When he was younger, Browns rookie fullback Brad Smelley might have wondered if he would ever be as successful in sports as his brother and sister.
Then on April 28, when he became the 247th of 253 players selected in the NFL Draft, he earned bragging rights in the uber-athletic Smelley family.
Except, perhaps, in pingpong.
In February 2006, Smelley’s brother, Chris, passed up a baseball scholarship at Alabama to play quarterback for coach Steve Spurrier at South Carolina. After three tumultuous years, Chris transferred to Alabama and switched to baseball. He’s now a teacher and high school football coach.
His sister, Jana, was an All-South volleyball player at Division III Birmingham Southern, finishing her career in 2005. Now married and living in New York with her photographer husband, Miller Mobley, she might be the best natural athlete in the family, according to her father.
“I think she could probably beat both boys in pingpong even now,” father Bart Smelley said in an email.
Brad Smelley could have chosen the baseball path, too. As a junior, he hit better than .500 with 11 home runs while playing for Bart, who led American Christian Academy in Tuscaloosa, Ala., to three state high school baseball titles in seven years as the volunteer coach.
But Brad Smelley was first a wide receiver and then a quarterback for the Patriots, earning Class 2A all-state honors after throwing for 3,022 yards and 33 touchdowns in 2007. He was drawn to football because of its excitement, like his brother, and signed with Alabama.
Brad Smelley was supposed to redshirt as a freshman, but he came off the bench and played receiver in eight games. Adding 15 pounds before his sophomore year, he became an H-back and played in 26 games over two seasons, used mostly as a blocker for running backs Mark Ingram and Trent Richardson.
Going into his senior year, Smelley had just 20 catches for 203 yards and no touchdowns.
Then came his breakout season in 2011, when Smelley totaled 34 receptions for 356 yards and four touchdowns.
“I think they realized the match-up problems Brad presented when someone with great hands is isolated on a linebacker,” Bart Smelley said Tuesday in an e-mail from China. “The way they used him kept the defenses guessing with a great back like Trent along with deep threats with their wide receivers.”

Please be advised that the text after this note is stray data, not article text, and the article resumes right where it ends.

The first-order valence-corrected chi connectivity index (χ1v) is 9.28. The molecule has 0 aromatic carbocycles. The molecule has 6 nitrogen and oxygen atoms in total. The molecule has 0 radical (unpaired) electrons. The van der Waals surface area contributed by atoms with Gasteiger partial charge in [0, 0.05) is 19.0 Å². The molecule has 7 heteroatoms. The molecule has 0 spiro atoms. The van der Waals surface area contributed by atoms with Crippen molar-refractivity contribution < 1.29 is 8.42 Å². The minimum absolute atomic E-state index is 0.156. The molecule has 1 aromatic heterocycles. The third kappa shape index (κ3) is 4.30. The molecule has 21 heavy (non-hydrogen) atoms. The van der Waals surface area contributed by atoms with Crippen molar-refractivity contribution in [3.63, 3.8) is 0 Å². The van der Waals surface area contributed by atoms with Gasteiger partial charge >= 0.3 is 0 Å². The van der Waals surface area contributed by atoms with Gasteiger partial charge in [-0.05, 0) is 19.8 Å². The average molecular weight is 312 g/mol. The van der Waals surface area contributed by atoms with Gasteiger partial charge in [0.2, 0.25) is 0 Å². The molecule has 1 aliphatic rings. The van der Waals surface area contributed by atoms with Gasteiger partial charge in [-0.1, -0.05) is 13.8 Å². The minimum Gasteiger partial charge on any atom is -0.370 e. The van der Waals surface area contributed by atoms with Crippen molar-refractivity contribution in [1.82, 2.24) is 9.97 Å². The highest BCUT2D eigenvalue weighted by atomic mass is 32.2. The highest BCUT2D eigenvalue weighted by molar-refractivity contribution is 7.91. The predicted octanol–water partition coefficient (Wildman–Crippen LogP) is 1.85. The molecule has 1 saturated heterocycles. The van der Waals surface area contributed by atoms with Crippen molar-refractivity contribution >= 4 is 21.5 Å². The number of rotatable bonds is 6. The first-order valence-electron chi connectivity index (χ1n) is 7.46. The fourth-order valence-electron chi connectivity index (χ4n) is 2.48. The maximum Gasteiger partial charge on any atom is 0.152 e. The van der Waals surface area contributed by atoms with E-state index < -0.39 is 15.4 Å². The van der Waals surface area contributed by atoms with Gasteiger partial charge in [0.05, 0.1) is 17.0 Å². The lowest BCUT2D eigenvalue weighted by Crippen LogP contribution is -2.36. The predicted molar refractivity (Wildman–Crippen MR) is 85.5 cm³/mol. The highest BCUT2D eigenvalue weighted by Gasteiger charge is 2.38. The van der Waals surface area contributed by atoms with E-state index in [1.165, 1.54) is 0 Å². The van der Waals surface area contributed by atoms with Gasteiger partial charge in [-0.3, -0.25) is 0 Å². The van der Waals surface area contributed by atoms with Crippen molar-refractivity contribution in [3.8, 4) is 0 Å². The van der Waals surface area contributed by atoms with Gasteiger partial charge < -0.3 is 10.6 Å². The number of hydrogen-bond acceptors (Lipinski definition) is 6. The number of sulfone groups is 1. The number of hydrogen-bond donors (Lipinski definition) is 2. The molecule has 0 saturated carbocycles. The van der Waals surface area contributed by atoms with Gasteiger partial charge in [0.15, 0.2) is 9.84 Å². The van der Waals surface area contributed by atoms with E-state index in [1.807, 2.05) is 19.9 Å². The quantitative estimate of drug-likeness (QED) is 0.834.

With Richardson and a defense that had six players drafted last month leading the way in a 21-0 victory over LSU in the national championship game, Smelley caught a game-high seven passes for 39 yards. Smelley credited then-offensive coordinator Jim McElwain, since hired as coach at Colorado State.
“The latter part of the season we started getting mismatches,” Smelley said in a conference call after he was drafted. “Coach McElwain put together some good stuff for me. I just had more opportunities later in the year to make plays. The offense really started clicking at the right time and played well through the end of the season and finished strong in New Orleans.”
His BCS performance likely got the versatile Smelley drafted.
“His value is kind of an all-purpose fullback/tight end-type guy,” Browns coach Pat Shurmur said on draft weekend. “He’s one of those hybrid-type guys. In the national championship game, I think he caught the first three balls. He’s got good hands, good instincts. He can play in the backfield or on the line.”
Being a running mate of Richardson’s didn’t hurt, either. The Browns traded up to third to select Richardson, who put in a good word for Smelley.
“Trent said a coach called him and asked him about [me] and he said ‘Go get that guy,’ ” Smelley said. “I appreciated that from my man.”
After being a high school quarterback, playing a blue-collar role might have seemed a demotion to some. But Smelley embraced his new position.
“I think his experience at quarterback helps him in his current position,” Bart Smelley said. “He’s a very smart player. He actually played receiver for three years in high school before his brother graduated.”
Besides playing with Richardson again, Smelley will have something in common with Browns linebacker Emmanuel Acho, a sixth-round pick from Texas.
Acho’s father, Sonny, founded Living Hope Ministries and is raising funds to build a hospital in Nigeria, which he visits every June on a medical mission trip. Bart Smelley is the executive director of Global Effect, a Christian humanitarian organization that organizes mission trips, many to Haiti and the Dominican Republic. He said he is in China working on “water filtration solutions for the poverty stricken in developing countries.”
Eventually in the offseason, Brad Smelley might have time to devote to his dad’s ministry. But after he was drafted, Smelley’s joy came from being reunited with Richardson.
“He’s the best back I’ve ever play with, no doubt about it,” Smelley said. “He’s the best back I’ve ever seen in person. He’s a great football player, but a better person. I love that guy.”
Marla Ridenour can be reached at email@example.com. Read her blog at http://www.ohio.com/marla. Follow her on Twitter at http://www.twitter.com/MRidenourABJ and on Faceb ook at http://www.facebook.com/sports.abj.